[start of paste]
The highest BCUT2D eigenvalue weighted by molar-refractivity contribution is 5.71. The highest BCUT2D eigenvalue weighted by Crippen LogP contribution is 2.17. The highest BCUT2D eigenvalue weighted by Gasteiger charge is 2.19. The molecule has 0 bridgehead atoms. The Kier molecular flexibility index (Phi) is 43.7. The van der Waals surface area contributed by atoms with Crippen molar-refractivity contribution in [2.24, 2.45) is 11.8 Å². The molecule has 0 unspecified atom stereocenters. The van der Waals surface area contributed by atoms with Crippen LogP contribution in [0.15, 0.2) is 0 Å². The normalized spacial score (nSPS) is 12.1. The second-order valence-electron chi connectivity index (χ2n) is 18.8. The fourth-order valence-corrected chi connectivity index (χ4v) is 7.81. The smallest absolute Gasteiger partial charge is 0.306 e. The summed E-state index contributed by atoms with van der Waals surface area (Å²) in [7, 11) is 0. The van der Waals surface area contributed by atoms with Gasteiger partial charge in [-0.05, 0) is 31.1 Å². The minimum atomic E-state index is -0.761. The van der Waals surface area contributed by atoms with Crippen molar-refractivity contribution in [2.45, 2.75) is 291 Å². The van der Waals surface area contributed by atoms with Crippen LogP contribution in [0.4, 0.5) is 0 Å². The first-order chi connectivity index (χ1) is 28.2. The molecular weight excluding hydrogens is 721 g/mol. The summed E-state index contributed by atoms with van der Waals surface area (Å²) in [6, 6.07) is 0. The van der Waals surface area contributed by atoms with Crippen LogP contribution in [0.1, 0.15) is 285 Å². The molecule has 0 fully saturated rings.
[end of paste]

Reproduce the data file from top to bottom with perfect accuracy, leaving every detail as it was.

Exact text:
The highest BCUT2D eigenvalue weighted by molar-refractivity contribution is 5.71. The highest BCUT2D eigenvalue weighted by Crippen LogP contribution is 2.17. The highest BCUT2D eigenvalue weighted by Gasteiger charge is 2.19. The molecule has 0 bridgehead atoms. The Kier molecular flexibility index (Phi) is 43.7. The van der Waals surface area contributed by atoms with Crippen molar-refractivity contribution in [2.24, 2.45) is 11.8 Å². The molecule has 0 unspecified atom stereocenters. The van der Waals surface area contributed by atoms with Crippen LogP contribution in [0.15, 0.2) is 0 Å². The normalized spacial score (nSPS) is 12.1. The second-order valence-electron chi connectivity index (χ2n) is 18.8. The fourth-order valence-corrected chi connectivity index (χ4v) is 7.81. The smallest absolute Gasteiger partial charge is 0.306 e. The summed E-state index contributed by atoms with van der Waals surface area (Å²) in [7, 11) is 0. The van der Waals surface area contributed by atoms with Gasteiger partial charge in [-0.05, 0) is 31.1 Å². The minimum atomic E-state index is -0.761. The van der Waals surface area contributed by atoms with Crippen molar-refractivity contribution in [2.45, 2.75) is 291 Å². The van der Waals surface area contributed by atoms with Crippen LogP contribution in [0.4, 0.5) is 0 Å². The first-order chi connectivity index (χ1) is 28.2. The molecular weight excluding hydrogens is 721 g/mol. The summed E-state index contributed by atoms with van der Waals surface area (Å²) in [6, 6.07) is 0. The van der Waals surface area contributed by atoms with Crippen LogP contribution in [0.1, 0.15) is 285 Å². The molecule has 0 fully saturated rings.